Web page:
Supporting professional activities (SPA) time

This guidance will help you to understand what qualifies as a supporting professional activity to help you monitor your time for the job planning process.
Location: UK
Audience: SAS doctors
Updated: Thursday 30 April 2020
Contract and pen article illustration

When you calculate your SPAs as part of the job planning process, it’s important to know what qualifies as a SPA and how many you should be doing on average per week as part of your contract.

 

SAS doctors working full time

What time SAS doctors are entitled to

Contractually one PA (Programmed Activity) (equivalent to four hours) per week of SPA (Supporting Professional Activity) time.

The precise balance between SPA time and other work will be determined locally and set out in the doctor's job plan. This is explained in schedule 4 of the SAS TCS (terms and conditions of service).

Some SAS doctors have negotiated the same SPA time as their consultant colleagues and this will depend on experience and career level.

We would suggest that the majority of SAS doctors over threshold two of the specialty doctor contract and anyone on the associate specialist (AS) contract would require a minimum of two SPAs. 

This is in line with good practice guidance in Wales (produced by the Welsh Assembly Government) which advocates 20% of time for SPAs for all SAS doctors.

 

What is included in SPA time?

Activities undertaken in supporting professional activity time underpin direct clinical care work, and might include (but are not restricted to) participation in:

Continuing professional development

  • Educational meetings and associated paperwork e.g. applying for CPD certificates with records of educational meetings attended and CPD points.
  • Reading and other self-study, on-line learning or CPD Modules, postgraduate meetings, peer meetings (specialty and locality), external training events (lectures, courses, conferences, case presentations, journal clubs).
  • Meeting requirements as set by the appropriate royal college.
  • Review of papers for journals.
  • Business travel time (as necessary eg, for a CPD, training event, audit, research outside your place of work).

Teaching and training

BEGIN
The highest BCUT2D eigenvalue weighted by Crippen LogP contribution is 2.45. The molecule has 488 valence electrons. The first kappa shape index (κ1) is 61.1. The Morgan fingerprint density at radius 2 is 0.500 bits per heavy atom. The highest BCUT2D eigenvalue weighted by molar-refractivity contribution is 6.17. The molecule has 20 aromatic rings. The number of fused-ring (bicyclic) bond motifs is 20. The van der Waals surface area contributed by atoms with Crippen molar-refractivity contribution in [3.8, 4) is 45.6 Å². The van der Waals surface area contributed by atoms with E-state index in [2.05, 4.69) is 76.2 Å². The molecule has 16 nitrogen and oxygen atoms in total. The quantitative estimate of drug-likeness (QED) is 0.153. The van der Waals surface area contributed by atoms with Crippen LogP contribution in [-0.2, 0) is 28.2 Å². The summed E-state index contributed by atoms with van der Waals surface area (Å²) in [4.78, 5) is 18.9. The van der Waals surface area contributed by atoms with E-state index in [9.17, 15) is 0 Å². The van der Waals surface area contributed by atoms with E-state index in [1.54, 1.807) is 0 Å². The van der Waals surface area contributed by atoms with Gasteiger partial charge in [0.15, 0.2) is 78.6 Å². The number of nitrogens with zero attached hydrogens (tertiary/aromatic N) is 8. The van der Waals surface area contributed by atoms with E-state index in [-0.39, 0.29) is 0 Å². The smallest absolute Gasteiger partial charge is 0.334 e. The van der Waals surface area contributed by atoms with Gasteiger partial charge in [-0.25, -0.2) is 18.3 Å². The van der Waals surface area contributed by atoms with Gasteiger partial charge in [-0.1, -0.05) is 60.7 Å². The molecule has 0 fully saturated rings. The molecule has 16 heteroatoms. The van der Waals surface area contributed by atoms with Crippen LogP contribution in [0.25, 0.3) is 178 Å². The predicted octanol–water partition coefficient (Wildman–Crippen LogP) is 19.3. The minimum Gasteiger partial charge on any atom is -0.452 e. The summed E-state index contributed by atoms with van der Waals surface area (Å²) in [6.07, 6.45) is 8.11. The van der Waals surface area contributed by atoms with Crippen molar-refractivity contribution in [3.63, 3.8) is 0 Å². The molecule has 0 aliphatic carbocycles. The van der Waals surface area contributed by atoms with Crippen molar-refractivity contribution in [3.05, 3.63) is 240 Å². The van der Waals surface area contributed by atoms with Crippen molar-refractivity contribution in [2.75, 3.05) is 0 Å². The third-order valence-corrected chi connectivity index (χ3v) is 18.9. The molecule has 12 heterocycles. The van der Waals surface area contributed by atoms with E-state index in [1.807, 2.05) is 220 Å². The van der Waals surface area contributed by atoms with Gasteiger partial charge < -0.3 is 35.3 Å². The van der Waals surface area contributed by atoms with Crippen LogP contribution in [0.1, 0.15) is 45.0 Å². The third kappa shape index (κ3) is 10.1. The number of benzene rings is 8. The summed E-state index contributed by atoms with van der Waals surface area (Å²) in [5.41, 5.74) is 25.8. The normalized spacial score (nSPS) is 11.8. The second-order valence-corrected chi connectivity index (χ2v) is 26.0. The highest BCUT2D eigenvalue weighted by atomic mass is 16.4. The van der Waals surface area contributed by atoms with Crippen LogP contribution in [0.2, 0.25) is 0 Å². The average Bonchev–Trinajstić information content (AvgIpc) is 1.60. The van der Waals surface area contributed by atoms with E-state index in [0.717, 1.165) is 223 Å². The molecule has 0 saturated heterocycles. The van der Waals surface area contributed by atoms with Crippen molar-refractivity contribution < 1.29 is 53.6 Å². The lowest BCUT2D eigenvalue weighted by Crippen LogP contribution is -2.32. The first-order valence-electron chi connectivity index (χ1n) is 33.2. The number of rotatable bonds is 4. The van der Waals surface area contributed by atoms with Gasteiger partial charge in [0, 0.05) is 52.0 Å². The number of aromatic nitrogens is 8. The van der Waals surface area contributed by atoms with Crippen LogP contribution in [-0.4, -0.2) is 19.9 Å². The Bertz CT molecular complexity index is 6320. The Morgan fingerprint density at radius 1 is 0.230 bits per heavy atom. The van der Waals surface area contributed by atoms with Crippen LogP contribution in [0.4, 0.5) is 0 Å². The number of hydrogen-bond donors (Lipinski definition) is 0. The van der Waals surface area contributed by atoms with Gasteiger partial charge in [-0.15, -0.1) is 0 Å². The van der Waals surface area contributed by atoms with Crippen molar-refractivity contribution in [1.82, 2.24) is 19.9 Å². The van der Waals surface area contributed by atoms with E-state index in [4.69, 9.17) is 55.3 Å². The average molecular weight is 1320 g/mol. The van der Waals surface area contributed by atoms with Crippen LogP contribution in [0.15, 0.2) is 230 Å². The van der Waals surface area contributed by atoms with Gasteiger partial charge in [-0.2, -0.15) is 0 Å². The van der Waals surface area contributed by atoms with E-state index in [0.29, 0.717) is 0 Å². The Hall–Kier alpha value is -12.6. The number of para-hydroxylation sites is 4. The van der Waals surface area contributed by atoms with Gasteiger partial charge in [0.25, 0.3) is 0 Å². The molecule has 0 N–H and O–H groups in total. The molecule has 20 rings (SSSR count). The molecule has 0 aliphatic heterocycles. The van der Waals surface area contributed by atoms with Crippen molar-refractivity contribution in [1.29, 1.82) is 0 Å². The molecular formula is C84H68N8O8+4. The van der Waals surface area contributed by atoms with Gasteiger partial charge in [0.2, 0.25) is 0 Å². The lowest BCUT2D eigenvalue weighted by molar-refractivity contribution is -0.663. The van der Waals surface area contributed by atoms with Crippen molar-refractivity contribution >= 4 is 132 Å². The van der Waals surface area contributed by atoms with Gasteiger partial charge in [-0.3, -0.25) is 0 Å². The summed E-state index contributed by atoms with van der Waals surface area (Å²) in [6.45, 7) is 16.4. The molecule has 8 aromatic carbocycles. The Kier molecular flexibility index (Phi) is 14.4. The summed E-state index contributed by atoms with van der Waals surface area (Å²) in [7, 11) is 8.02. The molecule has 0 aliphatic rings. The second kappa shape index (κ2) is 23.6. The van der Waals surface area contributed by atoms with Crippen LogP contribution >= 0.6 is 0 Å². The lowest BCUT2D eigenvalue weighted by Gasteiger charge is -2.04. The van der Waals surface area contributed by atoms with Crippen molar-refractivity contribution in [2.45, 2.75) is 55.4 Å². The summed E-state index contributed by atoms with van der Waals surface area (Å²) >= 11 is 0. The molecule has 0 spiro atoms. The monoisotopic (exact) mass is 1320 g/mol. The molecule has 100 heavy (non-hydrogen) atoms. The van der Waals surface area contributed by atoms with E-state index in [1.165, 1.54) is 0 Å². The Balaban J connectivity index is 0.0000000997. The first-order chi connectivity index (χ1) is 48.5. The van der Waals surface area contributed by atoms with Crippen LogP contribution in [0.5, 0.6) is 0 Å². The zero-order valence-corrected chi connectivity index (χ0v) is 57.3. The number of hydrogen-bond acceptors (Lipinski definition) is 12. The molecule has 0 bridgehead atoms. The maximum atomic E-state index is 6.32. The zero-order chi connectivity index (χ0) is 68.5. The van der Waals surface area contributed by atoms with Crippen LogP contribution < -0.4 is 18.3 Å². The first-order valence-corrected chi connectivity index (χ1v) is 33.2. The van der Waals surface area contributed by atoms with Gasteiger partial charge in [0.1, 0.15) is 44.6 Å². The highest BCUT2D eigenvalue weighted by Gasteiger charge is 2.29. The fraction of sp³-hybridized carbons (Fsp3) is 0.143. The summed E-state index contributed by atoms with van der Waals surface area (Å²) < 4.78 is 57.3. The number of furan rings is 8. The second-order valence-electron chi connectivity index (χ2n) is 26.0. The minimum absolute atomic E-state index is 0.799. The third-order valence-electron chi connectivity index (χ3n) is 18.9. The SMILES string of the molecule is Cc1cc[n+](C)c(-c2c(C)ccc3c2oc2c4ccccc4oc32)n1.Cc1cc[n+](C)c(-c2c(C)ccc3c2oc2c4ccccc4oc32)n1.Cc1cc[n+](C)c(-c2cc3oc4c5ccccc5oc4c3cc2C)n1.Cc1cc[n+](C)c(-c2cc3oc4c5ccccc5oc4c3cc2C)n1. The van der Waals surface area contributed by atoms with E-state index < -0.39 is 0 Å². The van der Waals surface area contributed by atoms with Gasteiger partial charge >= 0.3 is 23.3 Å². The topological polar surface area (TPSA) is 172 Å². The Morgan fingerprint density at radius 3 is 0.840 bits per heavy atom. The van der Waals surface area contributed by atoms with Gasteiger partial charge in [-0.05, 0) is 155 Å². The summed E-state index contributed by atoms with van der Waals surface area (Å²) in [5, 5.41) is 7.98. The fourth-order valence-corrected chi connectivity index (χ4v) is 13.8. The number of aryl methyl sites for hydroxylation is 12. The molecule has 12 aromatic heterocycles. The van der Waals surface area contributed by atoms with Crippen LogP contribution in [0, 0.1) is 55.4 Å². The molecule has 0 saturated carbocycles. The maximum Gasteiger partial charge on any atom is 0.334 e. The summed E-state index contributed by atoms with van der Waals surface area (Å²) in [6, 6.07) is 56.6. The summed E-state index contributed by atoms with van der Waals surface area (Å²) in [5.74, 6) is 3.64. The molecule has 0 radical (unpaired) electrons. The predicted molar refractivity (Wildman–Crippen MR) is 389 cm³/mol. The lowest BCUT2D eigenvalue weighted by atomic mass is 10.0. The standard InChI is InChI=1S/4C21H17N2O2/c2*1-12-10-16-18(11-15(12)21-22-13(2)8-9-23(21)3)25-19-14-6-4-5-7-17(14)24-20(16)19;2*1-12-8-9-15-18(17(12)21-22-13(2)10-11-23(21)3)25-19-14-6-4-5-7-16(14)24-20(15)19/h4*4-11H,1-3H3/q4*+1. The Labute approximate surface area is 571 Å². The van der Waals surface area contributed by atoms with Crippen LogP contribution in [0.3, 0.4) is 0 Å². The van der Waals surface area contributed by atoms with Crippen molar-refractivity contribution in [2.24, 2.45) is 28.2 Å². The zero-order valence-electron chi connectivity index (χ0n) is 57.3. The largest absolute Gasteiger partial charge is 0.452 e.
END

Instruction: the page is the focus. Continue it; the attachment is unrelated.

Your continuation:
• General teaching, lectures and tutorials for medical students and junior doctors.
  • Work as an Objective Structured Clinical Examination (OSCE) examiner.
  • Post-graduate supervision of junior medical staff, including formal timetabled sessions and daily support and advice.
  • Reading and commenting on updated teaching materials prepared by colleagues.
  • Teaching non-medical staff eg, allied healthcare professionals, pharmacists and nursing staff.

 

Audit

  • Supervision of audit (ie, directing and supporting trainees' audit projects).
  • Planning individual or department audit projects.
  • Online assessment of audit mortality notes.
  • Scrutinising internal audit data.

 

Job planning

  • Collation of information for appraisal folder and preparation of the paperwork.
  • Annual appraisal meeting.
  • Appraising colleagues and completing associated paperwork.
  • Training others in the appraisal process.

 

Appraisal and revalidation

  • Collation of information for appraisal folder and preparation of the paperwork.
  • Annual appraisal meeting.
  • Appraising colleagues and completing associated paperwork.
  • Training others in the appraisal process.

 

Contribution to service management and planning

  • Divisional meetings and associated work.
  • Clinical policy forum work.
  • Local specialty advisory committee membership.
  • Staff interviews, including short-listing.
  • Medical staff committee/association duties, including meetings and preparation.
  • Rota design, planning and management.
  • Lead clinician roles.